The entrepreneurship dilemma

Personally, I like big ideas and I am fascinated by big problems but what I have learned to appreciate over a period of time is that not all brilliant ideas translate into successful innovations.

Personally, I like big ideas and I am fascinated by big problems but what I have learned to appreciate over a period of time is that not all brilliant ideas translate into successful innovations.

For the last one decade or so, the Government of Rwanda has continuously promoted practices that create an enabling environment for young entrepreneurs to succeed in the job market.


One of these ongoing initiatives is reflected in government’s intervention in the form of Hanga Umurimo programme.


This programme was initiated in 2012 to support startup businesses by providing advocacy and financial support through the Business Development Fund.


Ironically, what is interesting is that despite all these ongoing initiatives to harness the entrepreneurship culture in Rwanda, there has been a gradual increase in the overall number of startup entrepreneurial companies failing and running out of business.

How do we reconcile these two facts?

Our current entrepreneurship norm is that once you have a great idea, the next best thing you need to do is write a 30-page comprehensive business plan with a five- year financial projection, raise income through grants, investors, family and friends and that when all this is said and done, customers will run to you with open arms.

I must say, like Mike Tyson once stated, “everyone has a plan until they get punched in the face.”

This means that when you try to predict the future for five years in advance within a vacuum, you are going to get punched in the face.

To put this into perspective, I can attest to this from personal experience. Sometime back in 2015, I happened to interact with a client who had a grand vision for a software product.

He raised nearly $40,000 in outside capital and cashed in every favor he ever had all because he was so confident in a business plan that had taken him months to write .Unfortunately, when he launched the product, customers didn’t behave the way he had anticipated.

He had executed perfectly a flawed plan and spent more time planning and building than he did interacting with the customers to figure out if they were actually interested in buying and using the product.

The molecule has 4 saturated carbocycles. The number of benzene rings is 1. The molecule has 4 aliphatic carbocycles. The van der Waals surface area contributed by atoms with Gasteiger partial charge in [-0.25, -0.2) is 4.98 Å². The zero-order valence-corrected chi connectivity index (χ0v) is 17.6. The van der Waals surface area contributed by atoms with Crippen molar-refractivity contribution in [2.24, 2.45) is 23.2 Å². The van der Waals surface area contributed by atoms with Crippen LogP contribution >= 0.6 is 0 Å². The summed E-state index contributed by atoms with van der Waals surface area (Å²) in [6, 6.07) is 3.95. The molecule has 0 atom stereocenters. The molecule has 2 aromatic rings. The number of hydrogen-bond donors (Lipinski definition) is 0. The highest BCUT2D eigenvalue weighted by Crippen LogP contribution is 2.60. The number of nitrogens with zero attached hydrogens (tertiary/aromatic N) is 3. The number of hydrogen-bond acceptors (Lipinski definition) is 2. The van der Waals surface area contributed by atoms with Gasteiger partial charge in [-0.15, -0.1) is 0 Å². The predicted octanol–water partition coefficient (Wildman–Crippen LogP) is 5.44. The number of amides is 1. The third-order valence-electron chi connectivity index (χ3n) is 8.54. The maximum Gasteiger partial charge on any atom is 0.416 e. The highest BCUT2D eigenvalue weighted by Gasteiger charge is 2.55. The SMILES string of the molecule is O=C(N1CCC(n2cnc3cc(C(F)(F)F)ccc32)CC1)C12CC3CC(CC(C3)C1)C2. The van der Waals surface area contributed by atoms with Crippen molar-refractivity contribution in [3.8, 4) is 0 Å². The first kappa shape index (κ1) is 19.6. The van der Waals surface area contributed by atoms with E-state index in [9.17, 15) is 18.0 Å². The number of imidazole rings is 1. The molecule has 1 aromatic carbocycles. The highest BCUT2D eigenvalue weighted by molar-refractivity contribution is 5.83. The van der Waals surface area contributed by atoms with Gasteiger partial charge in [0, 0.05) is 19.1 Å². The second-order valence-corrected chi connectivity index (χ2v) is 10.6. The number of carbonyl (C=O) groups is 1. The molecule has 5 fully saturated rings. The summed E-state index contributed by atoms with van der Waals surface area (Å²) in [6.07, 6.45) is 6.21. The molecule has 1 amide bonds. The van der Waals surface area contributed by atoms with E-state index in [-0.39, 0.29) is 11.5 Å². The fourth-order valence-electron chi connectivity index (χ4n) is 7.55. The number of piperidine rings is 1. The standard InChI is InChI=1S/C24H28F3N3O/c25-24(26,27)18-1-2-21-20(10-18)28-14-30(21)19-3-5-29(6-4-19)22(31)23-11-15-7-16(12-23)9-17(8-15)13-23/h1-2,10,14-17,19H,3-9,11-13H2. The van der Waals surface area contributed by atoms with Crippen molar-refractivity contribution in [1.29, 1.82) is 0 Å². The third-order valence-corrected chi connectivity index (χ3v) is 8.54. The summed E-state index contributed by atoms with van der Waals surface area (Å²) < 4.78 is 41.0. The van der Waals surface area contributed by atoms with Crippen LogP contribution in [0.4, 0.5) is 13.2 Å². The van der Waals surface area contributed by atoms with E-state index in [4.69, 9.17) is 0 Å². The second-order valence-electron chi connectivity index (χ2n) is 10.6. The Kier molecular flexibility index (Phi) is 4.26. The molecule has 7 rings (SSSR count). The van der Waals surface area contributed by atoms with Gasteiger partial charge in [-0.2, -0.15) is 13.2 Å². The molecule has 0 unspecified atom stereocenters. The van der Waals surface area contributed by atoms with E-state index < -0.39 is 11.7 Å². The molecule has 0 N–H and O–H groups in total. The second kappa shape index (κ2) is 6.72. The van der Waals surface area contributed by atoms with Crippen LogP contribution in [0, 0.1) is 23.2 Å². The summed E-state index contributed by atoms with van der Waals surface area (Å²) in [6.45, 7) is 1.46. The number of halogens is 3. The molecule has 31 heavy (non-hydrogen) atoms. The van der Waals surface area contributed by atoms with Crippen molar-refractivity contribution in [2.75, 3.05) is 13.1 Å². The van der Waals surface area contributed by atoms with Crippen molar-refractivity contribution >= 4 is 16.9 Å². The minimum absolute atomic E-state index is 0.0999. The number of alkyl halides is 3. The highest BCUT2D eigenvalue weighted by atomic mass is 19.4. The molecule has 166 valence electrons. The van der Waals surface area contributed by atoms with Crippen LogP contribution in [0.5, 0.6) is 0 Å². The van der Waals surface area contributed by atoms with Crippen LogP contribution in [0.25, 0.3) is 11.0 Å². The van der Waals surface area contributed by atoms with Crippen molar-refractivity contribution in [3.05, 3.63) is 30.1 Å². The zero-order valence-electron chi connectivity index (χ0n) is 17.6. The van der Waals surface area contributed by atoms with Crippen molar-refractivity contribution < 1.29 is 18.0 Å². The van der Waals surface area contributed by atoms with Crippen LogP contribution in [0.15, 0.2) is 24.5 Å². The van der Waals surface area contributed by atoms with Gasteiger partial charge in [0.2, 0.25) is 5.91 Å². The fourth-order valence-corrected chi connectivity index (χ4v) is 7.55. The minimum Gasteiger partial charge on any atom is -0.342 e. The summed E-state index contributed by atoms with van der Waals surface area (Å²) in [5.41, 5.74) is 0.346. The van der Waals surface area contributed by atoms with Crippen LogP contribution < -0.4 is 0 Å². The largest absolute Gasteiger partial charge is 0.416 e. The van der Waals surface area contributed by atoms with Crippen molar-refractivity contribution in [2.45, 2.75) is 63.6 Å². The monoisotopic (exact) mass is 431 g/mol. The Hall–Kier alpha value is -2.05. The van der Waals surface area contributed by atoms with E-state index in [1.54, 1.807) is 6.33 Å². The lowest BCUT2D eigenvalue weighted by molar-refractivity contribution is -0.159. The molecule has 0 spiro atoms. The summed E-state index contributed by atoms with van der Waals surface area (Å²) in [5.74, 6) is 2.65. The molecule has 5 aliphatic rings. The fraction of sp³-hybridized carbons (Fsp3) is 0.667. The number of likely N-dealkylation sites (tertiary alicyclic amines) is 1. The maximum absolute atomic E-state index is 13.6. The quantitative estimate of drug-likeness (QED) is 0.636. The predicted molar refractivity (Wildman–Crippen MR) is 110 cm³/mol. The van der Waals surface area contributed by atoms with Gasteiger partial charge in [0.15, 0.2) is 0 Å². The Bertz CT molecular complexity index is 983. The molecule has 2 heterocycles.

This story is a clear depiction of our entrepreneurship norm where the majority of our start-up entrepreneurs spend most of the time planning the perfect structure to project their business plan and, within a minute or so left, they remember to interact with the most valuable piece of the puzzle, which is the customer.

Believe me, failure hurts but not nearly as much as regret. Therefore, the longer you dedicate your life to work on this comprehensive plan in a vacuum, the more likely you are to fail.

How do we fix this dilemma?

If we have any chance of building a sustainable entrepreneurial and innovation culture in Rwanda, we need to return to the drawing board and review our education curriculum, especially how we teach young entrepreneurs to start new companies and launch new products.

We have to stop teaching young entrepreneurs that they have to be fortune tellers who can predict the future. Instead, we need to teach them that they should spend more time experiencing and testing some of their core beliefs about how their customers are going to behave.

We have to teach them how to be detectives who are inclined towards using facts and evidence to back up their assumptions about how their customers are going to behave. This is premised on the fact that human beings are quite difficult to predict and, therefore, you cannot solve a problem with the same thinking that created it.

More so, if we want to create entrepreneurial companies in Rwanda that survive more than just business plan tournaments, we need more than hope that they are going to be successful.

We need proof and a reason to believe that the assertions they are making about their customers are more factual than fiction.

The writer is a project manager at Private Sector Federation


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